"Nonprofit organizations teach, whether the work is relevant in science, in STEM fields, or in humanities and the arts," said Vicki Crawford, executive director of the Morehouse College Martin Luther King Jr. Collection. "The hope is that this type of education will open people up to exploring the ways in which we are inextricably linked; to open up the conversation around the commonality of all humans across the differences of race, class, gender, religious affiliation."

Taking that understanding one step further means recognizing the ways in which we fall on either side of the ally relationship.

"Everyone has multiple identities, some of which can be privileged and some of which can be marginalized," said Sharmila Fowler, founder, coach, and consultant for the Red Lion Institute. "Your particular situation really depends on which room you're in. I could be a woman in a room full of women with very few men, or I could be an Asian American in a room full of many other ethnic identities and few Asian Americans. It's important to recognize that your identity shifts around privilege and marginalization, and to allow for that fluidity of identification."

Connecting the dots

Driving fundamental social change requires multiple levels of expertise and influence. For nonprofits, making connections and appealing to specifically focused stakeholders is a way of life. Already primed to network toward a goal, these organizations know how to pull the right levers to move social justice causes forward in an impactful way.

"For us, relationship acceleration is connecting those philanthropists, policy makers, community organizers, grassroots groups — putting everyone into the same room and saying, 'Okay, this is the problem we need to address,'" Ledgister explained. "They're all coming together from different areas of life, different industries, working together to push for change."

Leadership development

Social justice can't happen in a vacuum, nor can real change be achieved when dictated from outside the communities where the greatest need exists. In addition to creating social equity by clearing access to resources, nonprofits are positioned to build sustainable social change by inspiring community-based leaders and, more importantly, potential leaders.

"Supporting leadership development is so important," said Ledgister. "Making sure community members have the opportunity to be trained on initiatives is essential to progress. They can bring that forward and continue to push for change in the way that best fits. Those in the community are closest to the issue; they are the ones closest to the solution."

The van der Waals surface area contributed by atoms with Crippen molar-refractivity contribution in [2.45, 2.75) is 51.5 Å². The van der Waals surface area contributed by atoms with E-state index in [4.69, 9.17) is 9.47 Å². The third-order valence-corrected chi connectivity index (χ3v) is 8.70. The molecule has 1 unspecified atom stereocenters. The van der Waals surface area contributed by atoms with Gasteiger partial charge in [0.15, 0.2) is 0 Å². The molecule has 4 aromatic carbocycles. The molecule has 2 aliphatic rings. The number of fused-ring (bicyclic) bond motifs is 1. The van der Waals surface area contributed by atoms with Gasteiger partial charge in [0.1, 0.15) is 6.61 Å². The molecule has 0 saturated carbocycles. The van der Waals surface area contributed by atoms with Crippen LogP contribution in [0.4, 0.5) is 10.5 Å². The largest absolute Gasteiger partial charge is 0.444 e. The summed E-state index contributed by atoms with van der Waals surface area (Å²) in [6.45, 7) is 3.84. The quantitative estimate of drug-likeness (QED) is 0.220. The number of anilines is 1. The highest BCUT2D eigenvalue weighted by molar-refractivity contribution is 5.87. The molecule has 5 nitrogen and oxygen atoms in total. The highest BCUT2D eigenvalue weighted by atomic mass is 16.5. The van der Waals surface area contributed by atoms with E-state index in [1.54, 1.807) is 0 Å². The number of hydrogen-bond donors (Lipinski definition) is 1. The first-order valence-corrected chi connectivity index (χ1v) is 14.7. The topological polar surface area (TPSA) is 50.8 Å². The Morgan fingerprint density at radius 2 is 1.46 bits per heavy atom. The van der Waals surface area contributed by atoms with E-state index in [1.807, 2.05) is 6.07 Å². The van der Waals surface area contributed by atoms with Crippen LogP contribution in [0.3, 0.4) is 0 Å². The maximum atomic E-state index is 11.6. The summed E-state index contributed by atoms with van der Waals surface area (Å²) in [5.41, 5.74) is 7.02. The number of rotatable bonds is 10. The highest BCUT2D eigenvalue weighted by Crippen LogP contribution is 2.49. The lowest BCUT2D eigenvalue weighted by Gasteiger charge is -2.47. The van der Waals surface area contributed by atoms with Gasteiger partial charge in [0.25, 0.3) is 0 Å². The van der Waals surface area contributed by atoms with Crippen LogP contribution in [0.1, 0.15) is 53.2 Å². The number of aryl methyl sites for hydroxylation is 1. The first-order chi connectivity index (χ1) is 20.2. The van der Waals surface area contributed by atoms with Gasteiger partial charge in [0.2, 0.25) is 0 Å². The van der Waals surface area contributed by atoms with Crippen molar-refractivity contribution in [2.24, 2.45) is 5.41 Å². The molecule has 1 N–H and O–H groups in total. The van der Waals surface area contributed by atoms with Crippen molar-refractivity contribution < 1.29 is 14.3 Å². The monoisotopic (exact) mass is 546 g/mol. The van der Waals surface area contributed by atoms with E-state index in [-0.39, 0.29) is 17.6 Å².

Generational mindset

The hard, long-term work needed to move the social justice needle can be daunting. Organizations looking for quick solutions will likely be disappointed and unable to sustain the effort. But nonprofits are used to going for the long game. Change doesn't happen in a funding cycle; it requires unwavering focus on the horizon despite the inevitable setbacks.

"All this work we're doing, this is generational work," said Ledgister. "I may not see results in my lifetime, but my daughter will hopefully see the purpose of this labor — when she goes into the marketplace and she's not looked at as somebody that is 'less than,' when she is looked at in the fullness of her character and has everything she needs to thrive."

Crawford agreed, recognizing that by drawing from the past, nonprofits and allies can better inform the future for the next generation. "It's important to learn the history of a particular era, because that moment speaks to the present moment," she told me. "Because ultimately, it's unfinished business that we're dealing with."

If we are going to finish that business by learning from and improving upon the work of past social justice leaders, nonprofits will have to be at the forefront leading the way. With their boots on the ground and connections to local communities, nonprofits are the heartbeat of the development pipeline for future leaders, the ones who know how to listen as allies, lean on their constituencies, and push new paths forward. We need these leaders now more than ever, and it's more important than ever to support them in every way possible.

Sima Parekh_PhilanTopicSima Parekh is executive director of 48in48.

Funding criminal justice reform in Latin America: Investing in affected communities

June 15, 2021

Casa de las Muñecas_PhilanTopicThere is always a glass-half-full aspect to grantmaking: While we are proud of what our grants have helped accomplish, we recognize that we can always do better. Looking back on the past decade of grantmaking by the Open Society Foundations' Human Rights Initiative in support of criminal justice reform, we can draw critical lessons from both our successes and our failures.

We would like to share some lessons learned from our work funding communities affected by over-policing, mass incarceration, and state violence in Latin America.

A bedrock principle for us is that affected communities are the most capable drivers of long-term, sustainable change, and funders need to prioritize providing them with direct support.

There are four fundamental reasons why donors funding criminal justice reform should support leaders of the movement who are directly impacted by the system: